Jeffrey Goldberg Calls Reporting On Liberal Disinfo Conference ‘Disinformation’

[Screenshot/Twitter/The Chicago Thinker]

Nicole Silverio Media Reporter
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The Atlantic’s Editor-in-Chief Jeffrey Goldberg called reporting of Friday’s disinformation conference a “disinformation campaign.”

The editor spoke at the “Disinformation and Erosion of Democracy” conference at the University of Chicago where he claimed news outlets’ reporting on the conference has been the subject of “disinformation campaigns” on social media.

“I think one darkly humorous but inevitable measurement of our success is that our disinformation conference has been the subject of disinformation campaigns on social media already,” he said onstage. “So yeah, congratulate yourselves for that. We’ll study that at next year’s disinformation.”

Goldberg cultivated conspiracy theories in the wake of the Iraq War by arguing that Saddam Hussein “trained and harbored terrorists” such as operatives in al-Qaeda. The editor also pushed the conspiracy that Hussein had a weapons of mass destruction (WMD) program, Matt Taibi reported in Rolling Stone. (RELATED: ‘CNN Pushed The Russian Collusion Hoax’: Student Confronts Brian Stelter During Conference)

In 2002, Goldberg published “The Great Terror” in the New Yorker arguing that Hussein had partnered with Al-Qaeda, who later won a prize for best reporting on human rights, according to Mondoweiss. He criticized opponents of U.S. involvement in Iraq by exaggerating Hussein’s efforts to use WMDs and “weaponize biological agents.”

In 2010, Goldberg propagated the idea that Israel would attack Iran within a year if the U.S. did not attack the country first in his Atlantic article “Point of No Return,” the outlet reported. Israel did not want to attack Iran, leading to a variety of criticism from public figures and journalists.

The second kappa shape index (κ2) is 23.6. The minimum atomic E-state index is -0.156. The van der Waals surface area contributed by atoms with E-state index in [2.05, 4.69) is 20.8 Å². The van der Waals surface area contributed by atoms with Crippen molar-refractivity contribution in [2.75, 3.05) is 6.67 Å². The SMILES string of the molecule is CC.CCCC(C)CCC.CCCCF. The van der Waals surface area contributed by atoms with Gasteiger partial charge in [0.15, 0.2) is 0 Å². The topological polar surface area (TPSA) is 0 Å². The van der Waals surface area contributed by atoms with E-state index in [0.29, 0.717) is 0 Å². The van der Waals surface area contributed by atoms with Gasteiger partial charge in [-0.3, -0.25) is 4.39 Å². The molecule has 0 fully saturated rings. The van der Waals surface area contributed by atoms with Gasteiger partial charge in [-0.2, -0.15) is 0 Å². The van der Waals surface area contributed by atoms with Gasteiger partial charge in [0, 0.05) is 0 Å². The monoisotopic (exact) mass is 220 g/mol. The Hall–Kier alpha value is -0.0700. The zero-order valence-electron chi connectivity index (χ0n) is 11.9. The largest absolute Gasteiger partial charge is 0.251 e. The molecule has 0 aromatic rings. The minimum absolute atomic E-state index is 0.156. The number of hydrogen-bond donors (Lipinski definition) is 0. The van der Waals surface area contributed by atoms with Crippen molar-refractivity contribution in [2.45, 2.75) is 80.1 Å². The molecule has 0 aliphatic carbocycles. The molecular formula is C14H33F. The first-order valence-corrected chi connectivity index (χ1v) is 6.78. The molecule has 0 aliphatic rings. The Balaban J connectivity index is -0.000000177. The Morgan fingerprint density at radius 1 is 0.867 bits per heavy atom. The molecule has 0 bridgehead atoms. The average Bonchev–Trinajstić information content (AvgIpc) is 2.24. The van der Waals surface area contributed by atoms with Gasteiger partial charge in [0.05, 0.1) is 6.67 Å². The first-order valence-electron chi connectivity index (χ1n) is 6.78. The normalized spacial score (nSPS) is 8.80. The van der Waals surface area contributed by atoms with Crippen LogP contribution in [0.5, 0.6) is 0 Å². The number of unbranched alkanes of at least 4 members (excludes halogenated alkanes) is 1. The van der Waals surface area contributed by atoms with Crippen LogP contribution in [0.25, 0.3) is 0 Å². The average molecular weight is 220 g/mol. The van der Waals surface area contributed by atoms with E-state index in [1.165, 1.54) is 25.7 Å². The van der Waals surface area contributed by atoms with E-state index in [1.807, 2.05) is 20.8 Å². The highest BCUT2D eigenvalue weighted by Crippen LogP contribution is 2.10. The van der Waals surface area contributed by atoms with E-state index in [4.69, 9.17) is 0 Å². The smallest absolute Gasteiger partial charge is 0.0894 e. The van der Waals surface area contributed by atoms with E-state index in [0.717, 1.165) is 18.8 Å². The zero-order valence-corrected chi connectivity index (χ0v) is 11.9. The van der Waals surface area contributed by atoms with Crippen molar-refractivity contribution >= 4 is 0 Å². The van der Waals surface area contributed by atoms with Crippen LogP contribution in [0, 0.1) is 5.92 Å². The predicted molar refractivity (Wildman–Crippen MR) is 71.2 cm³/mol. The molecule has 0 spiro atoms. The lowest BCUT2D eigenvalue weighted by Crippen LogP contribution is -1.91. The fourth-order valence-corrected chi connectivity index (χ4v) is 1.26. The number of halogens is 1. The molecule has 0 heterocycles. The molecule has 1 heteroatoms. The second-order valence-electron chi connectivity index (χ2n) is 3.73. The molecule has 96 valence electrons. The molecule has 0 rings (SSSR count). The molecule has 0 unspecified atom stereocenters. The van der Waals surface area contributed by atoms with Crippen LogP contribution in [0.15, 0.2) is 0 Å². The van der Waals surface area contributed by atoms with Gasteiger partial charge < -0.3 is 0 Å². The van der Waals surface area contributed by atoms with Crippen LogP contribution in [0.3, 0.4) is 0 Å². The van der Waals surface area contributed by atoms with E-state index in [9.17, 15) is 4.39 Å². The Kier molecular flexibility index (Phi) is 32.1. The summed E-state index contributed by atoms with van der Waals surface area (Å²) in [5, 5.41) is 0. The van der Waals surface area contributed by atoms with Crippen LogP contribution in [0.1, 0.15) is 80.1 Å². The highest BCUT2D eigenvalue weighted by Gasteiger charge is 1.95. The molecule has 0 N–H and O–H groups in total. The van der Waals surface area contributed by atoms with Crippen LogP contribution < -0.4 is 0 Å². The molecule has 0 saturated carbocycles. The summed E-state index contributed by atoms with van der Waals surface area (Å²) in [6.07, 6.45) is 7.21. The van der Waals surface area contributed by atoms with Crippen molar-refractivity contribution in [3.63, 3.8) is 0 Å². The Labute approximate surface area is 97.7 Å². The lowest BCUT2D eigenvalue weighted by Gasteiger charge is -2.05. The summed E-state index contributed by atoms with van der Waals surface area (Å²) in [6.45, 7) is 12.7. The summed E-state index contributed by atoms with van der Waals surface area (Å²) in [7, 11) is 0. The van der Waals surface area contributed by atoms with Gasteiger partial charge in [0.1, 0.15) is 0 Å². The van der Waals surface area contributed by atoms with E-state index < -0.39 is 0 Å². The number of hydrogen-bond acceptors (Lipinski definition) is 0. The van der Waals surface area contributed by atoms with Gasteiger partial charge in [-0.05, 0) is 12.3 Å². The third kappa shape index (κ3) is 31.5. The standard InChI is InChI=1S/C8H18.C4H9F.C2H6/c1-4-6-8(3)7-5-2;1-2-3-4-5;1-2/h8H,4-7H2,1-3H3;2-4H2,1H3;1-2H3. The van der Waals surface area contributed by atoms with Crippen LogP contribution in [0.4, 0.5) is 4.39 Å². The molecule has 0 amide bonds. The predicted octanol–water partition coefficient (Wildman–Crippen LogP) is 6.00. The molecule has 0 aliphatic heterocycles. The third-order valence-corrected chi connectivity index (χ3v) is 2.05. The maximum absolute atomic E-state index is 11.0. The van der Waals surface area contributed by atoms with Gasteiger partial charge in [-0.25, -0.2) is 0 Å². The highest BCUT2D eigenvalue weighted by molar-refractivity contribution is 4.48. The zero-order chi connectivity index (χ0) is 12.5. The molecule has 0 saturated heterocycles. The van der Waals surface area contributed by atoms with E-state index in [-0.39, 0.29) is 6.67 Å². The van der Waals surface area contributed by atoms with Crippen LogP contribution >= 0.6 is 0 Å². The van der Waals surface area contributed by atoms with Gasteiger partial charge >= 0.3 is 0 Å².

Goldberg then misconstrued information about former President Donald Trump in his 2020 Atlantic piece “Trump: Americans Who Died in War Are ‘Losers’ And ‘Suckers'” accusing the former president that he refused to visit the Aisne-Marne American Cemetery near Paris in 2018 because those who died in war were “losers” and “suckers.”

“Why should I go to that cemetery? It’s filled with losers,” he accused the former president of telling senior staffers.

“According to sources with knowledge of the president’s views, he seems to genuinely not understand why Americans treat former prisoners of war with respect. Nor does he understand why pilots who are shot down in combat are honored by the military,” Goldberg wrote.

He also accused Trump of calling former President George H.W. Bush a “loser” for getting shot down during World War II. The article claimed the former president also called the late Republican Sen. John McCain a “loser.”

Trump immediately denied all of the accusations saying, “if people really exist that would have said that, they’re lowlifes and they’re liars.”

Goldberg conceded that anonymous sourcing was “not good enough” after receiving backlash on the story on MSNBC’s “All In with Chris Hayes” in 2020. Trump called on Fox News reporter Jennifer Griffin to be fired after she backed details of the story.

“These are people just like other people, and they have this anxiety,” Goldberg said. “It is a reasonable question to ask why people who have had direct exposure to Donald Trump, who know what Donald Trump has said, who know what Donald Trump has done, won’t simply come out and say it.”